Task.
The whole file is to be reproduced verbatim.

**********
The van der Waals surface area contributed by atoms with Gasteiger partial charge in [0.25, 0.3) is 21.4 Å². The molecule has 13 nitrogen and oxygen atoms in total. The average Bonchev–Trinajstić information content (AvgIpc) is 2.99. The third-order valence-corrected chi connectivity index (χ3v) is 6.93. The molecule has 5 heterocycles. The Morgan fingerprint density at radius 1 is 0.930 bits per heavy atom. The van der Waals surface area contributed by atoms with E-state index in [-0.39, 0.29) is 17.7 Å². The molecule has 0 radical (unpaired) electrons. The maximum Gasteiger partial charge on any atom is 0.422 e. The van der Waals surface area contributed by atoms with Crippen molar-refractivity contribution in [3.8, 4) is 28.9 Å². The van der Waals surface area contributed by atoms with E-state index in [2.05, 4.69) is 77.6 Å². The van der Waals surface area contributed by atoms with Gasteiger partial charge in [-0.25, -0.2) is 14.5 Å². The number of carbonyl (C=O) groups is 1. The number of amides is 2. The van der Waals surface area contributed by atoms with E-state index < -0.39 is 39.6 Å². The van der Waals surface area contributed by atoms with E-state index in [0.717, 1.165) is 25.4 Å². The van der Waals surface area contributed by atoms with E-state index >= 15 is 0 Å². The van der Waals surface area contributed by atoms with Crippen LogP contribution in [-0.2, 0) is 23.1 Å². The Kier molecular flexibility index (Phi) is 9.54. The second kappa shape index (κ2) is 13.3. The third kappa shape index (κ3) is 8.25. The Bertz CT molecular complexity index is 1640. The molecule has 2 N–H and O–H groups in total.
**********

The van der Waals surface area contributed by atoms with Gasteiger partial charge in [0.25, 0.3) is 21.4 Å². The molecule has 13 nitrogen and oxygen atoms in total. The average Bonchev–Trinajstić information content (AvgIpc) is 2.99. The third-order valence-corrected chi connectivity index (χ3v) is 6.93. The molecule has 5 heterocycles. The Morgan fingerprint density at radius 1 is 0.930 bits per heavy atom. The van der Waals surface area contributed by atoms with E-state index in [-0.39, 0.29) is 17.7 Å². The molecule has 0 radical (unpaired) electrons. The maximum Gasteiger partial charge on any atom is 0.422 e. The van der Waals surface area contributed by atoms with Crippen molar-refractivity contribution in [3.8, 4) is 28.9 Å². The van der Waals surface area contributed by atoms with E-state index in [2.05, 4.69) is 77.6 Å². The van der Waals surface area contributed by atoms with Gasteiger partial charge in [-0.25, -0.2) is 14.5 Å². The number of carbonyl (C=O) groups is 1. The number of amides is 2. The van der Waals surface area contributed by atoms with E-state index < -0.39 is 39.6 Å². The van der Waals surface area contributed by atoms with E-state index in [0.717, 1.165) is 25.4 Å². The van der Waals surface area contributed by atoms with E-state index >= 15 is 0 Å². The van der Waals surface area contributed by atoms with Crippen LogP contribution in [-0.2, 0) is 23.1 Å². The Kier molecular flexibility index (Phi) is 9.54. The second kappa shape index (κ2) is 13.3. The third kappa shape index (κ3) is 8.25. The Bertz CT molecular complexity index is 1640. The molecule has 2 N–H and O–H groups in total.